Any writing habits? Must have coffee? Chocolate?
I am hugely superstitious, so I have to have my big, ugly writing cardigan on and my lovely Toast pyjamas, two cups of very strong coffee in my special writing mug, two roll-ups, and some Lindt dark chocolate for sugar infusions during long sessions. I’ve found lately that music is too distracting while I’m working but I need some kind of background noise so put on the BBC news channel for a low murmur and occasional inspiration. I usually prep my brain with a few hands of poker but it takes a lot of self control to close that table and start writing, especially when I’m winning!
One book you recommend to everyone.
The Road by Cormac McCarthy because it’s the most accessible of his books and I want everyone to get sucked into his dark and deeply twisted world.
3 people alive or dead you would love to have at a dinner party.
Mark Thomas, Nigel Farage and Shami Chakrabarti – I don’t hold with that convention of not talking politics or religion over dinner and I think they would make for a memorable evening.
Thank you Eva!
The car that ploughs into the bus stop early one morning leaves a trail of death and destruction behind it.
DS Ferreira and DI Zigic are called in from the Peterborough Hate Crimes Unit to handle the investigation but with another major case on their hands, one with disturbing Neo-Nazi overtones, they are relieved when there seems to be an obvious suspect. But the case isn’t that simple and with tensions erupting in the town, leading to more violence, the media are soon hounding them for answers. Ferreira believes that local politician Richard Shotton, head of a recently established right-wing party, must be involved somehow. Journalists have been quick to acclaim Shotton, with his Brazilian wife and RAF career, as a serious contender for a major political career, despite his extremist views, but is his party a cover for something far more dangerous?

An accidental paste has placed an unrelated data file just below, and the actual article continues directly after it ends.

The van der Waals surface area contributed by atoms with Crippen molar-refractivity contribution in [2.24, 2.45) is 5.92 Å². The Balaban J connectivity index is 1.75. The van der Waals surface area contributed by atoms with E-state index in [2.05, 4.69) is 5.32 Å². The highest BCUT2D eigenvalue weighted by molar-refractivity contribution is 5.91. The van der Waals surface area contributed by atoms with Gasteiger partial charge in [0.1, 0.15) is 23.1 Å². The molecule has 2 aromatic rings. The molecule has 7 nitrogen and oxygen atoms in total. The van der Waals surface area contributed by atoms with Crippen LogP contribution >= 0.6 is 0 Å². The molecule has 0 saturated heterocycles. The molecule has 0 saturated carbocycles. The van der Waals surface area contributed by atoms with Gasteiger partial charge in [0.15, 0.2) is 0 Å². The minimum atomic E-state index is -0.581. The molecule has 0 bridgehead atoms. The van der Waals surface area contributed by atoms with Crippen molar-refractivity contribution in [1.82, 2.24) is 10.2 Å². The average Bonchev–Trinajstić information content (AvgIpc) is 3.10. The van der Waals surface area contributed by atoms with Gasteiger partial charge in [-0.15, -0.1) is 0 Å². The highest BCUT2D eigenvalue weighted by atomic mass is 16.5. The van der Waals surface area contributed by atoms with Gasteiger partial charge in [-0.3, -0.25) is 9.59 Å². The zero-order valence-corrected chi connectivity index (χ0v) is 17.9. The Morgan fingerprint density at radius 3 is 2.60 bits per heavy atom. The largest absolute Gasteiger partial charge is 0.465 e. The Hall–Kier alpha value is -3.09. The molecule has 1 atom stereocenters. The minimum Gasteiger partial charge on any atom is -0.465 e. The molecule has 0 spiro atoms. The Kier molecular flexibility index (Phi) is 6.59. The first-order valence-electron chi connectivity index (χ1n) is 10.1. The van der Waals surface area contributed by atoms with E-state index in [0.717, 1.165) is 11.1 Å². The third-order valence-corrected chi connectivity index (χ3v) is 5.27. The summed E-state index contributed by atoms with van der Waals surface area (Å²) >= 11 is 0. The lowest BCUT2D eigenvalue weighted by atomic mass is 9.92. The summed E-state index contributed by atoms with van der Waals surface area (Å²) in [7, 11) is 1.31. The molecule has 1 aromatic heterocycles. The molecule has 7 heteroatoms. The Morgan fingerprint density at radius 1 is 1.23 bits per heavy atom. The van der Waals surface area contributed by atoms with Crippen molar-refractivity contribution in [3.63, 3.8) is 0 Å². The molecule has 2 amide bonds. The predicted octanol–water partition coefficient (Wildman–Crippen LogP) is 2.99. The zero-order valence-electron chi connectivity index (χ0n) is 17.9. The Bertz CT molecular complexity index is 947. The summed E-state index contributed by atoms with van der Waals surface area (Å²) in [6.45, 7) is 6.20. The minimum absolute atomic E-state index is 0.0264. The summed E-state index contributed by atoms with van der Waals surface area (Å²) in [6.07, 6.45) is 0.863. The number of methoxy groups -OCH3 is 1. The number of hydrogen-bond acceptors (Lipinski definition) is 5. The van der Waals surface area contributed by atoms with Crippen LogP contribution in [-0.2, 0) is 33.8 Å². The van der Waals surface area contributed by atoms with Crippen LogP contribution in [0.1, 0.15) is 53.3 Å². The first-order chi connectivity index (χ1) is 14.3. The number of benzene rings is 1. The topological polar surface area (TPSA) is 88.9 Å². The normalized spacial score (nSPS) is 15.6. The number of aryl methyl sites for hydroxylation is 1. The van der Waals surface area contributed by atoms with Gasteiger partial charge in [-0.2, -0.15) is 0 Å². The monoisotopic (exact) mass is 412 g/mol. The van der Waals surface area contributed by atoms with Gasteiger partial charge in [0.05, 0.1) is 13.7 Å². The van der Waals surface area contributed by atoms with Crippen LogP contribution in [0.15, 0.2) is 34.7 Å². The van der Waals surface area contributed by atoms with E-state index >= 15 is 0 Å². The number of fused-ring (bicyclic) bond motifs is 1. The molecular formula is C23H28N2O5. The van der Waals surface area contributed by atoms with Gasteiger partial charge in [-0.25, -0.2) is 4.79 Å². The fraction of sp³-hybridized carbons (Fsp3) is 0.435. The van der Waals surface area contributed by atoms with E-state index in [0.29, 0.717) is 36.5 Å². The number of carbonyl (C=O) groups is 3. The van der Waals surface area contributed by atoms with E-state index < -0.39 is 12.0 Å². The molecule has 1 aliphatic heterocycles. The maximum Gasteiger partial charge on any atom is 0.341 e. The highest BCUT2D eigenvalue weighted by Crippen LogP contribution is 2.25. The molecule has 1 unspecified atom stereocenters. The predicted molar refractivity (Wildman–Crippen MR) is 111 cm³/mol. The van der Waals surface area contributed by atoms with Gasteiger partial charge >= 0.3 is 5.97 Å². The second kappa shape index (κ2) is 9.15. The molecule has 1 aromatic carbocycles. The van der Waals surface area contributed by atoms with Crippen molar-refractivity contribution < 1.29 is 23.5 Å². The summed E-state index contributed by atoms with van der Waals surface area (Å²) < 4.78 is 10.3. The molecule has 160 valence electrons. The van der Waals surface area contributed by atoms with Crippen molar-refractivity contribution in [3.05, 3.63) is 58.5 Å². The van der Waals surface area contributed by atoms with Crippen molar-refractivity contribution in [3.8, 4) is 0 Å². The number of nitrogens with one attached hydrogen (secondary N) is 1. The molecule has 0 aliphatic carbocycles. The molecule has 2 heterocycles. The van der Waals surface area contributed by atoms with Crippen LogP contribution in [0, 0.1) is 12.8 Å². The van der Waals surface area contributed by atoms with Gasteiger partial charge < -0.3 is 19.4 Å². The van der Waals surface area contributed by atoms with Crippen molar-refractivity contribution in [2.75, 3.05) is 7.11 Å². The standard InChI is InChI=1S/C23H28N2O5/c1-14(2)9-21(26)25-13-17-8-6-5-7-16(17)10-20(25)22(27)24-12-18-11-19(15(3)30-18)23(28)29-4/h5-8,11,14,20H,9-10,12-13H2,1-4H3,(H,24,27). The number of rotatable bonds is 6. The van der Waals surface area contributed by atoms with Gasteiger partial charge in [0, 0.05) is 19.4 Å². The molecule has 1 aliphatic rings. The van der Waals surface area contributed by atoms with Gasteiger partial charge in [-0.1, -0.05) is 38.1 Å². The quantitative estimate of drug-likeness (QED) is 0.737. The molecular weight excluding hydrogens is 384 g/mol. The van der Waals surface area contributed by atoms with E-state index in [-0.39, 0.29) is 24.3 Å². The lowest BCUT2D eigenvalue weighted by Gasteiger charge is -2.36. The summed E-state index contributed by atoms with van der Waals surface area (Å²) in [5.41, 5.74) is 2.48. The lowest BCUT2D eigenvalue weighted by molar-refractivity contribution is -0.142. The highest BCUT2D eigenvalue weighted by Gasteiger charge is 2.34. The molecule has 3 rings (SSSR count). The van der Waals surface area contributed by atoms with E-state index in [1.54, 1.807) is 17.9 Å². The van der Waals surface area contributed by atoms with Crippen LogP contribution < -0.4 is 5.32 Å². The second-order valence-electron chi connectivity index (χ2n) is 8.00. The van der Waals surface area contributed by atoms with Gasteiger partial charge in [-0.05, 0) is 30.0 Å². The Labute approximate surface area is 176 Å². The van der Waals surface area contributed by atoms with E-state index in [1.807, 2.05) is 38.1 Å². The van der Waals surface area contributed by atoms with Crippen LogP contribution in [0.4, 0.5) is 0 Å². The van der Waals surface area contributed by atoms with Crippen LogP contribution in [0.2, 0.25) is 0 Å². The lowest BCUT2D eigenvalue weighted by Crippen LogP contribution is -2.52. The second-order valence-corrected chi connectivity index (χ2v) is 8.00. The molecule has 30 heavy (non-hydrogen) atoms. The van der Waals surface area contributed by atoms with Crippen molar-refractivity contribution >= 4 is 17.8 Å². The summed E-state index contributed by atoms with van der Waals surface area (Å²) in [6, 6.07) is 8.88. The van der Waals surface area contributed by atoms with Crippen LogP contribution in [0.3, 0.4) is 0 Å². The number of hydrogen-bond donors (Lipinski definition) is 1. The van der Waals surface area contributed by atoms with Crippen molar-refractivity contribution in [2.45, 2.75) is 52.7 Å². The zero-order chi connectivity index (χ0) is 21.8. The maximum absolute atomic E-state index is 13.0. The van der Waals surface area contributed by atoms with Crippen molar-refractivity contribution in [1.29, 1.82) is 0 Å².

Another gripping read from the pen of Eva Dolan, who’s first novel in this series, Long Way Home, gave a fresh take on Crime fiction and was terrific. The follow up “Tell No Tales” is, if anything, even better as now we know the characters and understand a little of what they are up against.
In this instalment a hit and run causes tensions to rise within the community and Ferreira and Zigic are under pressure to get a result before things explode. It is not that easy however as political shenanigans and extremist tendencies get in the way.
I love how the author paints a picture of a community here – troubled yes, but also rich in history and diversity – I was particularly taken with Sophia, who has a difficult life, often made worse by her own actions. The political landscape is extremely well drawn, echoing the issues we see in our society today and giving them a voice and an authentic background, it is endlessly fascinating and totally addictive.
Beautiful flowing prose and a distinct ability to get to the heart of the matter make this a top notch, brilliant crime read and definitely solidifies the author’s place on the list of those Crime writers who are only going to get better, classics in the making. I, for one, can’t wait to find out what is next for DS Ferreira, DI Zigic, their colleagues and the Peterborough community.
Find out more here: http://loiteringwithintent.wordpress.com/
Follow Eva on Twitter here: https://twitter.com/eva_dolan
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Happy Reading Folks!